1,000 Hours of Early Jazz Recordings Now Online: Archive Features Louis Armstrong, Duke Ellington & Much More


Image from Library of Congress, via Wikimedia Commons

David W. Niven spent his life amassing a vast record collection, all dedicated to the sounds of Early Jazz. As a kid during the 1920s, he started buying jazz records with money earned from his paper route. By World War II, Niven, now a college student, had thousands of LPs. "All the big names of jazz, along with lesser legends, were included," Niven later said, and "I found myself with a first class treasure of early jazz music." Louis Armstrong, Bix Beiderbecke, Duke Ellington, and much, much more.

For the sake of his children, Niven started transferring his record collection to cassette tapes during the 1980s and prefacing them with audio commentaries that offer background information on each recording. In 2013, years after his death (1991), his collection of “Early Jazz Legends” made its way to the web, thanks to archivist Kevin J. Powers. If you head over to Archive.org, you can stream digitized versions of 650 cassette tapes, featuring over 1,000 hours of early jazz music. There's also scans of liner cards for each recording.

According to the archivist, this extraordinary collection "represents the very finest American music of the twentieth century, and because Mr. Niven took the time and care to record these commentaries, he has produced a library that is accessible to everyone from jazz aficionados to jazz novices."

via T-Mobile's Electronic Beats blog

Follow Open Culture on Facebook and Twitter and share intelligent media with your friends. Or better yet, sign up for our daily email and get a daily dose of Open Culture in your inbox. 

If you'd like to support Open Culture and our mission, please consider making a donation to our site. It's hard to rely 100% on ads, and your contributions will help us provide the best free cultural and educational materials.

Related Content:

Jazz on the Tube: An Archive of 2,000 Classic Jazz Videos (and Much More)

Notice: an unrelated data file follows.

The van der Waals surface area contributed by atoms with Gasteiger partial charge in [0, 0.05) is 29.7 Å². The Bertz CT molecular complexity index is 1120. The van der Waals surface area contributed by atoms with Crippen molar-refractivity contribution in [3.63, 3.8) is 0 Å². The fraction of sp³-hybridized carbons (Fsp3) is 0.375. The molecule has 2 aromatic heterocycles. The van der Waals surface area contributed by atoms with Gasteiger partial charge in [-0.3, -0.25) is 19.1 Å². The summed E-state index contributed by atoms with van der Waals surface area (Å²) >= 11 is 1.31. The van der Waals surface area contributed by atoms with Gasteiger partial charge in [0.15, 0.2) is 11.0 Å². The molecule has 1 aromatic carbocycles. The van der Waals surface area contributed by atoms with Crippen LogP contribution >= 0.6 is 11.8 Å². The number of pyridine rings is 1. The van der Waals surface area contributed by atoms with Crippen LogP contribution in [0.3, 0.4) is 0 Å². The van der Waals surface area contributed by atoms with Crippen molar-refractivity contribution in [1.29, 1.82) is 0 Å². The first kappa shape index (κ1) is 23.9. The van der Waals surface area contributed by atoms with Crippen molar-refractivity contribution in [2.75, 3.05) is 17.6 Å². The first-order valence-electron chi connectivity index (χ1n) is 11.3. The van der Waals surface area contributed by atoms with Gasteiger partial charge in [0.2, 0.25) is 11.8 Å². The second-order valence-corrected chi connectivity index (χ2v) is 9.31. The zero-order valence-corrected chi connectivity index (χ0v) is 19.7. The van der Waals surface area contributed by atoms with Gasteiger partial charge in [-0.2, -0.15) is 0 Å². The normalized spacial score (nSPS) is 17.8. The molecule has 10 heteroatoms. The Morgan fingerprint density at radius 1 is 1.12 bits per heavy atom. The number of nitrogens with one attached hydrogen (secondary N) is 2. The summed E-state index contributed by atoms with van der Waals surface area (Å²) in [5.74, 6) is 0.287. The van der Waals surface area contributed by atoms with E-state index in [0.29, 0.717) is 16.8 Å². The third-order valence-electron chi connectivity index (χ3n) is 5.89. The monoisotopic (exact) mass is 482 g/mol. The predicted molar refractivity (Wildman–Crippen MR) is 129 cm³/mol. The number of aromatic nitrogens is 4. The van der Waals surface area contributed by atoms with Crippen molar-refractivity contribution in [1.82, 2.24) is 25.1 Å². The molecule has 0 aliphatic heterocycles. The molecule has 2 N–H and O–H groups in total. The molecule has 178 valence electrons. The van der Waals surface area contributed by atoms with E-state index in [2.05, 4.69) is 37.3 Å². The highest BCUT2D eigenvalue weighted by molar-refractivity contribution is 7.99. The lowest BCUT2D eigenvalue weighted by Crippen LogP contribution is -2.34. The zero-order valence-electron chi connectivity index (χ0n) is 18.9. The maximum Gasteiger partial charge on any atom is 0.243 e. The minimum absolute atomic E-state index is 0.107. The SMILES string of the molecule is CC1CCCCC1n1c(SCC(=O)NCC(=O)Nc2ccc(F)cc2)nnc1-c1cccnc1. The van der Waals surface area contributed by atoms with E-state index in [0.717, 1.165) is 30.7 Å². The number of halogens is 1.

Jean-Paul Sartre on How American Jazz Lets You Experience Existentialist Freedom & Transcendence

Jazz ‘Hot’: The Rare 1938 Short Film With Jazz Legend Django Reinhardt

by | Permalink | Comments (8) |

Comments (8)
You can skip to the end and leave a response. Pinging is currently not allowed.
  • Laura says:

    I’ve been a fan of Internet Archive for a long time. I checked your link, which is good, but am now finding out that all seems to be gone from their site! Off to see what the heck is going on.

  • Laura says:

    Ah, scheduled maintenance is all. :)

  • Jeff says:

    Big thanks to the efforts of your father

    Wondering if your archives include the live recordings on the radio stations of NBC Red Network and NBC Blue Network?

    Purpose of my question stems from my grandfather owning/managing prominent Chinese restaurants/American jazz clubs in Cleveland, Detroit, Chicago and New York with many of the performances broadcast live from artists such as Red Nichols and His Five Pennies (visit my link for more details)

    Look forward to hearing from you


  • Ken Eisner says:

    “By World War II, Niven, now a college student, had thousands of LPs.” No, he really didn’t. LPs didn’t come along until the 1950s. LP stands for Long Playing. He had was 78s, one song per side, maximum less than 4 minutes per side. That’s a pretty crucial error for a piece about this subject.

  • Fred Roberts says:

    I stumbled over that too. Author should change LPs to 78s or gramophone records.

  • Jai says:

    What a treasure! No Charles Mingus thou

  • Jerry C says:

    The hive memory grows confused. Connections coarsen.
    The good student is marginalised. It’s happening everywhere.Especially in the nostalgia shows. The folk process. Just like some jazz lyrics.

  • Steven Strauss says:

    Like the Spreckled trout of song.

Leave a Reply